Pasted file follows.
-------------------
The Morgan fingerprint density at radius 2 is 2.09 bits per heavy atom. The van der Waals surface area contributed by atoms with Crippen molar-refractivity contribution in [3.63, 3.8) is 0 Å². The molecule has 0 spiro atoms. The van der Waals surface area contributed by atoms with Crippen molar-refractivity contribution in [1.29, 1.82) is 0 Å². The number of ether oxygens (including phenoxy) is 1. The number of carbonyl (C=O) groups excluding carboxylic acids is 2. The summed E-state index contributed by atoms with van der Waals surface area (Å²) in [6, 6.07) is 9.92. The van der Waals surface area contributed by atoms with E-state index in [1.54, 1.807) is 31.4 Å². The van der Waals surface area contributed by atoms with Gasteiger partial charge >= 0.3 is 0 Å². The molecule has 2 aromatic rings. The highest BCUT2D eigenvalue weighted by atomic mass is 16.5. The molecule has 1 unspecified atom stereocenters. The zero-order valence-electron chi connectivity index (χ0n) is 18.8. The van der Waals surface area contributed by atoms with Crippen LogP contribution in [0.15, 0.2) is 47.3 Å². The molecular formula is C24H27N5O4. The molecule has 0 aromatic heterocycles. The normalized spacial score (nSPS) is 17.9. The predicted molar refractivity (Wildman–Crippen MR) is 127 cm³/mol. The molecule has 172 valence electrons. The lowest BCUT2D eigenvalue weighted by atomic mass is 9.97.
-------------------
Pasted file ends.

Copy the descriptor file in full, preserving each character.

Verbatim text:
The Morgan fingerprint density at radius 2 is 2.09 bits per heavy atom. The van der Waals surface area contributed by atoms with Crippen molar-refractivity contribution in [3.63, 3.8) is 0 Å². The molecule has 0 spiro atoms. The van der Waals surface area contributed by atoms with Crippen molar-refractivity contribution in [1.29, 1.82) is 0 Å². The number of ether oxygens (including phenoxy) is 1. The number of carbonyl (C=O) groups excluding carboxylic acids is 2. The summed E-state index contributed by atoms with van der Waals surface area (Å²) in [6, 6.07) is 9.92. The van der Waals surface area contributed by atoms with E-state index in [1.54, 1.807) is 31.4 Å². The van der Waals surface area contributed by atoms with Gasteiger partial charge >= 0.3 is 0 Å². The molecule has 2 aromatic rings. The highest BCUT2D eigenvalue weighted by atomic mass is 16.5. The molecule has 1 unspecified atom stereocenters. The zero-order valence-electron chi connectivity index (χ0n) is 18.8. The van der Waals surface area contributed by atoms with Crippen LogP contribution in [0.15, 0.2) is 47.3 Å². The molecular formula is C24H27N5O4. The molecule has 0 aromatic heterocycles. The normalized spacial score (nSPS) is 17.9. The predicted molar refractivity (Wildman–Crippen MR) is 127 cm³/mol. The molecule has 172 valence electrons. The lowest BCUT2D eigenvalue weighted by atomic mass is 9.97.